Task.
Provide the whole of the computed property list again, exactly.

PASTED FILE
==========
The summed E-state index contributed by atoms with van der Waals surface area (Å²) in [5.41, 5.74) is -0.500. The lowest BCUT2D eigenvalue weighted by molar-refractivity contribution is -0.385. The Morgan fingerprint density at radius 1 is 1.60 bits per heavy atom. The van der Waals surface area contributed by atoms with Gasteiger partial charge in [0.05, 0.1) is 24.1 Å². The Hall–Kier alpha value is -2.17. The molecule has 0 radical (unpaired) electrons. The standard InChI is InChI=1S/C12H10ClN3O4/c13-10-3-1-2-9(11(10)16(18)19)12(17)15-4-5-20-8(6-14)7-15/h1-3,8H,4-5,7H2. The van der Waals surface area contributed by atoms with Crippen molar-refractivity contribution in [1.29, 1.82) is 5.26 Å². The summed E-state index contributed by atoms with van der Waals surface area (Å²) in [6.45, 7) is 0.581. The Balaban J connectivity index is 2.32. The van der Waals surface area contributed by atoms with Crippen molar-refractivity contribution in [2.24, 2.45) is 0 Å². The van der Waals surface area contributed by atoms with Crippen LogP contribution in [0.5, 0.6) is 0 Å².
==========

The summed E-state index contributed by atoms with van der Waals surface area (Å²) in [5.41, 5.74) is -0.500. The lowest BCUT2D eigenvalue weighted by molar-refractivity contribution is -0.385. The Morgan fingerprint density at radius 1 is 1.60 bits per heavy atom. The van der Waals surface area contributed by atoms with Gasteiger partial charge in [0.05, 0.1) is 24.1 Å². The Hall–Kier alpha value is -2.17. The molecule has 0 radical (unpaired) electrons. The standard InChI is InChI=1S/C12H10ClN3O4/c13-10-3-1-2-9(11(10)16(18)19)12(17)15-4-5-20-8(6-14)7-15/h1-3,8H,4-5,7H2. The van der Waals surface area contributed by atoms with Crippen molar-refractivity contribution in [1.29, 1.82) is 5.26 Å². The summed E-state index contributed by atoms with van der Waals surface area (Å²) in [6.45, 7) is 0.581. The Balaban J connectivity index is 2.32. The van der Waals surface area contributed by atoms with Crippen molar-refractivity contribution in [2.24, 2.45) is 0 Å². The van der Waals surface area contributed by atoms with Crippen LogP contribution in [0.5, 0.6) is 0 Å².